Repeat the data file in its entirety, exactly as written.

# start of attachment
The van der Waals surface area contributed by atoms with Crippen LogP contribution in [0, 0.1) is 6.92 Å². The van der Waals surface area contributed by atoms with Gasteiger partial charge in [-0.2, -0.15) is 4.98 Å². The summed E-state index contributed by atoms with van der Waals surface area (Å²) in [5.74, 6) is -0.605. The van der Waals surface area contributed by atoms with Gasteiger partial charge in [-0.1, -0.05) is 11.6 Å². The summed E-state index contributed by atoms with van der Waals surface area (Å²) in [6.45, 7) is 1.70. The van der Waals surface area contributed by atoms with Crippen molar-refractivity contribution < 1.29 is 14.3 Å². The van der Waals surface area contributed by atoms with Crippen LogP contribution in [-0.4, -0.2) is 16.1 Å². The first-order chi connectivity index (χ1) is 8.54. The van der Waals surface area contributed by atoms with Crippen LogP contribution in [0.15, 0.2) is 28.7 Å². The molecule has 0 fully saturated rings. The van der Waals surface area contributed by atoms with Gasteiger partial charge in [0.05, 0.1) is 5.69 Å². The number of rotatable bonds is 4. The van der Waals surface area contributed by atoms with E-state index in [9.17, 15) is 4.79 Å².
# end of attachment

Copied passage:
The van der Waals surface area contributed by atoms with Crippen LogP contribution in [0, 0.1) is 6.92 Å². The van der Waals surface area contributed by atoms with Gasteiger partial charge in [-0.2, -0.15) is 4.98 Å². The summed E-state index contributed by atoms with van der Waals surface area (Å²) in [5.74, 6) is -0.605. The van der Waals surface area contributed by atoms with Gasteiger partial charge in [-0.1, -0.05) is 11.6 Å². The summed E-state index contributed by atoms with van der Waals surface area (Å²) in [6.45, 7) is 1.70. The van der Waals surface area contributed by atoms with Crippen molar-refractivity contribution < 1.29 is 14.3 Å². The van der Waals surface area contributed by atoms with Crippen LogP contribution in [-0.4, -0.2) is 16.1 Å². The first-order chi connectivity index (χ1) is 8.54. The van der Waals surface area contributed by atoms with Crippen LogP contribution in [0.15, 0.2) is 28.7 Å². The molecule has 0 fully saturated rings. The van der Waals surface area contributed by atoms with Gasteiger partial charge in [0.05, 0.1) is 5.69 Å². The number of rotatable bonds is 4. The van der Waals surface area contributed by atoms with E-state index in [9.17, 15) is 4.79 Å².